October '15

For the Business of Apparel Decorating

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Page 49 of 118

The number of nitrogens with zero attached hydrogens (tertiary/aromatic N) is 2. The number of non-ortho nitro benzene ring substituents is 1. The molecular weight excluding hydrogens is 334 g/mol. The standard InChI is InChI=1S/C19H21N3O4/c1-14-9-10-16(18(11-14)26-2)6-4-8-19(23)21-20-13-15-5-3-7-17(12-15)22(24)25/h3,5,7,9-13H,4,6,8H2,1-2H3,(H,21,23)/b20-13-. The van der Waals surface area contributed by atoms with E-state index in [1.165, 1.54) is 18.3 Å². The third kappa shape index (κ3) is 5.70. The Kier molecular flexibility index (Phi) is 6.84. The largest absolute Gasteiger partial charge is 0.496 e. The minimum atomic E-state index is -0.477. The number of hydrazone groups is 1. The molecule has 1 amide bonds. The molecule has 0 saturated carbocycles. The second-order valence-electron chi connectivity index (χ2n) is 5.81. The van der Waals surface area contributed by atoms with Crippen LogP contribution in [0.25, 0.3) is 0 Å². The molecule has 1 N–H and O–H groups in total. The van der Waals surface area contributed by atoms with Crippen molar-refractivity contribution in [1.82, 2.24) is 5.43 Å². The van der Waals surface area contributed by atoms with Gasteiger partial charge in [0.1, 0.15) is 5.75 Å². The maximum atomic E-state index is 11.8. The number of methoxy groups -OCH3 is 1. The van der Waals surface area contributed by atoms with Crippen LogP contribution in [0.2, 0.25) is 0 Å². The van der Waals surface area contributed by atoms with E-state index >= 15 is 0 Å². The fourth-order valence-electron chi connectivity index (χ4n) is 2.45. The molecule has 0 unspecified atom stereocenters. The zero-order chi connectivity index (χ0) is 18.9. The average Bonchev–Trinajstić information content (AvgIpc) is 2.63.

2 0 1 5 O C T O B E R P R I N T W E A R || 45 Simply price the job so that your costs and profits are covered, giving you a win-win opportunity. POOR DESIGN SELECTION When a customer has their heart set on a huge or complicated design but then wants you to put it on a product for which it is not suited, whether it's based on the size of the embroiderable area or the nature of the fabric, you have options. Your cus- tomers are not experts on what works well and what does not; you are. Explain that this particular design is "this big," and show them with your hands or on a sample garment. Let them know where that design will be stellar, whether it's on the front or back of a sweatshirt, on the back of a jacket, or on a bag. If the cus- tomer insists that they need the design on something that will not handle the stitch count or does not have the required sewing area, show them designs that will fit in that space or be suitable for that fabric. A design with tons of little intricate de- tails will not look great when embroidered on a loosely knit sweater or on a plush polar fleece where the design details will disappear, but it will look fantastic on a tightly woven fabric and even on knit golf shirts. Deliver this information in a way of totally custom shirts. If they want the shirts at the quoted price, you come out OK with the order as you will hit the profit points that work for your business. If they do not want the shirts at the quoted price, you still come out OK, as you won't waste time on an order that is not profitable. It is up to the customer to determine if they want the shirts at that price, or not. The other way to handle an inquiry from the customer about five custom shirts is to say that your order minimum is 10 shirts, and then have them hassle you about, "Why can't you do a smaller order?" You are now in a defensive position, the customer is frus- trated, and you are wasting time. You have very little opportunity to turn this into an order that hits decent profit points. Stop giv- ing them a reason to not order from you or to be frustrated that they cannot order what they want. Let them order what they want. that gives them options of what will work instead of arguing with them because it will not work. Try, "This design will work best with the following fabrics," and then make your recommenda- tions. MECHANICAL FAILURE Upon occasion, things can go awry when machine and fabric meet. The garment ends up with a hole in it from the embroidery needle, the heat press does not heat evenly making the transfer pull off poorly, the sleeve of the garment bounces its way into the sewing field and ends up sewn into the design—any number of issues can arise. In a perfect world, the garment that is no longer sellable is one that you provided, and you are able to replace it with minimal fuss, cost, or time.

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